Autonomous vehicles (AV) provide the opportunity to correct government transportation failures is how the Brookings Institution’s Clifford Winston characterized the potential opportunity provided by autonomous vehicles. Winston spoke to the possible economic impact of autonomous vehicles in an online media briefing (YouTube video) that also included speakers from Princeton and the Reason Foundation who touched on the technology and the role of public policy and regulation. A lively question and answer period followed the briefing.
Vehicle Automation Means Many Things #
- Safe Driving (NHSTA Level 0 to 2) – Advanced Driver Safety Systems, such as anti-lock brakes, override the driver to avoid a crash.
- Advanced Driver Assistance Systems (NHSTA Level 3) – ADAS are systems, like intelligent cruise control and automatic lane keeping, that allow the driver to shift roles to that of a monitor. With that said, the human behind the wheel is still responsible and must be ready to take control as the driver at any time. Kornhauser characterizes these features as “comfort and convenience” for the driver.
- Driverless (NHSTA Levels 4 & 5) – Both Level 4 and Level 5 mean traditional human controls (e.g., steering wheel, pedals, etc.) are no longer necessary. The distinction is that Level 4 has an operational design domain (i.e., limits such as location, weather conditions, etc.) where it can operate, while Level 5 amounts to full automation and could drive wherever a human could drive (e.g., off-road, etc.).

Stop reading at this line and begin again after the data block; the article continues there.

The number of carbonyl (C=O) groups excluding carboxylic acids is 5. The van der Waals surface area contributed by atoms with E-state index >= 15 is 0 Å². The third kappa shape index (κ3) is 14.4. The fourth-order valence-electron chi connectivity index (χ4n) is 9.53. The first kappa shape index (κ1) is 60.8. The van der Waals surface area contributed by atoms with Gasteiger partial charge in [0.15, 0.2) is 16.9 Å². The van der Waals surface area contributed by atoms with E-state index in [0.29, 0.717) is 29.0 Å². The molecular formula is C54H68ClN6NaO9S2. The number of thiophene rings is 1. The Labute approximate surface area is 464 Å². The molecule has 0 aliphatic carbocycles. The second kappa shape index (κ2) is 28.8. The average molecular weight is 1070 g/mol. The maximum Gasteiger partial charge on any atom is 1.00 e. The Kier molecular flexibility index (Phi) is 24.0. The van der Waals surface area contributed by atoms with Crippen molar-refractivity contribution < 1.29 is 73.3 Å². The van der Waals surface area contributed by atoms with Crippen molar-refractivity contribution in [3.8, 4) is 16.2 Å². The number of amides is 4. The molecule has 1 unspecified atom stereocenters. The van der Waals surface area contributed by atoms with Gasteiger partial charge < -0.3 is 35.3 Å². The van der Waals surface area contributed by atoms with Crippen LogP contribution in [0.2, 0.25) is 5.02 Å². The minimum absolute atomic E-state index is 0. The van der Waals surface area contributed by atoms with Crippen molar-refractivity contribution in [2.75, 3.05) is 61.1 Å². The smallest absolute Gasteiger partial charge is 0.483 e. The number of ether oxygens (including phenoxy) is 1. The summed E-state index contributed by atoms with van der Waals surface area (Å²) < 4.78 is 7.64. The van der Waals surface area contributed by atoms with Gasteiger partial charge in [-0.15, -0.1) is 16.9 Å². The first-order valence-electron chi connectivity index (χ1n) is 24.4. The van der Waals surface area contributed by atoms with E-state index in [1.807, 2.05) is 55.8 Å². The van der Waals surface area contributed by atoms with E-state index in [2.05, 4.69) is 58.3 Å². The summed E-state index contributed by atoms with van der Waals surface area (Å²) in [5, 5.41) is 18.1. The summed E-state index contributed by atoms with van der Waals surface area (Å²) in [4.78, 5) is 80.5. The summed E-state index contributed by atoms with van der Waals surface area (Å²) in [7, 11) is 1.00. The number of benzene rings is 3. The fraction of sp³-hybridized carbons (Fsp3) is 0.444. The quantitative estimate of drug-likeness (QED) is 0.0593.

Kornhauser, who has been involved with transportation automation for more than 50 years, says that full automation implied in the NHSTA Level 5 category is very difficult and not on the horizon.
He also believes that Level 4 will not be good enough for ride-hailing services, as the geographic reach of these services is too large. He thinks a fleet model, like what he is advocating with Trenton Moves, is the way that Level 4 will succeed. In the fleet model, the focus is on providing cost-effective, equitable, and sustainable mobility to an underserved geographic area.
AVs: One of the Most Important Transportation Innovations #
Winston suggests that autonomous vehicles will provide significant economic and quality-of-life improvements. Co-author of the book, Autonomous Vehicles: The Road to Economic Growth?, his calculations indicate as much as a 1% increase in GDP when they get to 50% market share.
He listed more than ten areas where autonomous vehicles have the potential to positively impact society including:
- Reduction in emissions, particularly when combined with electrification
- Economic efficiencies including lower-cost freight, fewer subsidies for public transportation, and reduction in hospitalizations for people in vehicle crashes
- Improved mobility for those without good mobility options, and faster travel times (he indicates one-third of delays are from incidents – autonomous vehicles do not rubberneck).